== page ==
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McConnell EOD team assists local sherriff’s department

Senior Airman Ryan Garvey, 22nd Civil Engineer Squadron explosive ordnance disposal technician, sets up a portable X-ray machine, Aug. 8, 2016, in Marion County, Kan. Garvey X-rayed a munition item to verify its contents before it was destroyed. (U.S. Air Force photo/Senior Airman Tara Fadenrecht)

Senior Airman Ryan Garvey, 22nd Civil Engineer Squadron explosive ordnance disposal technician, sets up a portable X-ray machine, Aug. 8, 2016, in Marion County, Kan. Garvey X-rayed a munition item to verify its contents before it was destroyed. (U.S. Air Force photo/Senior Airman Tara Fadenrecht)

A plume of smoke rises into the air after 22nd Civil Engineer Squadron explosive ordnance disposal technicians detonate munitions in order to dispose of an artillery projectile Aug. 8, 2016, in Marion County, Kan. The Marion County Sherriff’s department contacted McConnell’s EOD team after an individual turned in a potentially dangerous explosive device. (U.S. Air Force photo/ Senior Airman Tara Fadenrecht)

A plume of smoke rises into the air after 22nd Civil Engineer Squadron explosive ordnance disposal technicians detonate munitions in order to dispose of an artillery projectile Aug. 8, 2016, in Marion County, Kan. The Marion County Sherriff’s Department contacted McConnell’s EOD team after an individual turned in a potentially dangerous explosive device. (U.S. Air Force photo/Senior Airman Tara Fadenrecht)

MCCONNELL AIR FORCE BASE, Kan. (AFNS) -- When a backpack containing a potentially dangerous explosive device was handed over to authorities, the Marion County Sheriff's Department knew exactly who to call.

The 22nd Civil Engineer Squadron explosive ordnance disposal team received a call requesting assistance the afternoon of Aug. 8. After talking with the sheriff’s department and gathering more information, two EOD specialists were on the road with all their equipment headed to Marion County.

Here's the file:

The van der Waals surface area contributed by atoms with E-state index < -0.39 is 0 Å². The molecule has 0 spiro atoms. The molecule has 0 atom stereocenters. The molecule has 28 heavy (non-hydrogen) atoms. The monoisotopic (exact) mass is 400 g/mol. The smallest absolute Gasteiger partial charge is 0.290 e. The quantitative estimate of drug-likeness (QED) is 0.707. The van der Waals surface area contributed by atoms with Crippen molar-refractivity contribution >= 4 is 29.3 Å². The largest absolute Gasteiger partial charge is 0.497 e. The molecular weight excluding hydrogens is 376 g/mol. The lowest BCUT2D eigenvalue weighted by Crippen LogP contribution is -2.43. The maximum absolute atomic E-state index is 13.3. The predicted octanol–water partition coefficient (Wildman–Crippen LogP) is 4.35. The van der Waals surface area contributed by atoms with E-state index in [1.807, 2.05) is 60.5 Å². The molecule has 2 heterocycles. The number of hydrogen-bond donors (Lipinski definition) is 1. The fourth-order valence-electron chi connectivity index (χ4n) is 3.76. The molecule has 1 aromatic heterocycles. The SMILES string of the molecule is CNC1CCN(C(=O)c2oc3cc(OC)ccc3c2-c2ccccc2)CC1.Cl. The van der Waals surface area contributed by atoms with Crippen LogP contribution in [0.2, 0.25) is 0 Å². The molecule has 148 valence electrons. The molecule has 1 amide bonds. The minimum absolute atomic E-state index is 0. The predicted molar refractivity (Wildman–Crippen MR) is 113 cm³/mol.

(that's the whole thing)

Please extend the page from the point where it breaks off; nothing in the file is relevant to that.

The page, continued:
“Based on the information from the sheriff’s department about the situation leading to their custody of the munition item, positive identification of the fuse, and its type by function, as well as the item’s history of movement and transfer between multiple individuals, I was able to make a threat assessment of the situation,” said Staff Sgt. James Burnett, the NCO in charge of supply for the 22nd CES EOD.

The EOD team determined that the ordnance item was a World War I-era artillery projectile and was safe to handle but continued with operations to destroy the object by first conducting an X-ray.

“The X-ray was used to verify the contents of the casing and identify if any sign of tampering was present due to the nature of the item’s past owner,” Burnett said.

Once the X-ray was completed, Burnett drew a detailed sketch of the item, noting the dimensions and small details, before taking the ordnance to be destroyed.

“The safest action (was) to transport the item to the remote disposal location and render the unserviceable item free of all explosive hazards in the interest of public safety,” he said.

This was the second time in nearly two weeks that the 22nd CES have responded to a call within Marion County.

“(McConnell’s EOD team) responds well,” said Marion County Sheriff Robert Craft. “Last time we needed it, (they) responded quickly and efficiently, and I didn’t have to worry anymore.”

The 22nd CES EOD team regularly responds to similar calls from authorities throughout Kansas, requesting their expertise in military ordnance and assistance with disposal.

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